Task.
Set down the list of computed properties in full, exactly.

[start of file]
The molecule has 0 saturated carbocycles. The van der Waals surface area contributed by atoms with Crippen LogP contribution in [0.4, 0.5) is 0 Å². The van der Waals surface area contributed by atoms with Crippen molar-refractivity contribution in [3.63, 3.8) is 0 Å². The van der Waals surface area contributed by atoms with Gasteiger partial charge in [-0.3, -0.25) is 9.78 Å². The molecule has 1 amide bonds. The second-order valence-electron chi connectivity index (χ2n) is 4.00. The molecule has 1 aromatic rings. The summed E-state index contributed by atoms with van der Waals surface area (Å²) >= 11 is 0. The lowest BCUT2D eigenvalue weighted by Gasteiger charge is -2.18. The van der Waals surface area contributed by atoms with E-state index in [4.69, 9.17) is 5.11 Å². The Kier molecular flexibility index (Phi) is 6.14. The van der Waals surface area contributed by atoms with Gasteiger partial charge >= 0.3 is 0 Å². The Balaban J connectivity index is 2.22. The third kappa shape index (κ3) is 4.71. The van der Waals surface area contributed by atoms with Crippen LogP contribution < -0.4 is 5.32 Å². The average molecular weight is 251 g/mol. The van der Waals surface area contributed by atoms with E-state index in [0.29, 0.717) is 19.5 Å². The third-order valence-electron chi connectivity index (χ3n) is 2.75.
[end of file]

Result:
The molecule has 0 saturated carbocycles. The van der Waals surface area contributed by atoms with Crippen LogP contribution in [0.4, 0.5) is 0 Å². The van der Waals surface area contributed by atoms with Crippen molar-refractivity contribution in [3.63, 3.8) is 0 Å². The van der Waals surface area contributed by atoms with Gasteiger partial charge in [-0.3, -0.25) is 9.78 Å². The molecule has 1 amide bonds. The second-order valence-electron chi connectivity index (χ2n) is 4.00. The molecule has 1 aromatic rings. The summed E-state index contributed by atoms with van der Waals surface area (Å²) >= 11 is 0. The lowest BCUT2D eigenvalue weighted by Gasteiger charge is -2.18. The van der Waals surface area contributed by atoms with E-state index in [4.69, 9.17) is 5.11 Å². The Kier molecular flexibility index (Phi) is 6.14. The van der Waals surface area contributed by atoms with Gasteiger partial charge >= 0.3 is 0 Å². The Balaban J connectivity index is 2.22. The third kappa shape index (κ3) is 4.71. The van der Waals surface area contributed by atoms with Crippen LogP contribution < -0.4 is 5.32 Å². The average molecular weight is 251 g/mol. The van der Waals surface area contributed by atoms with E-state index in [0.29, 0.717) is 19.5 Å². The third-order valence-electron chi connectivity index (χ3n) is 2.75.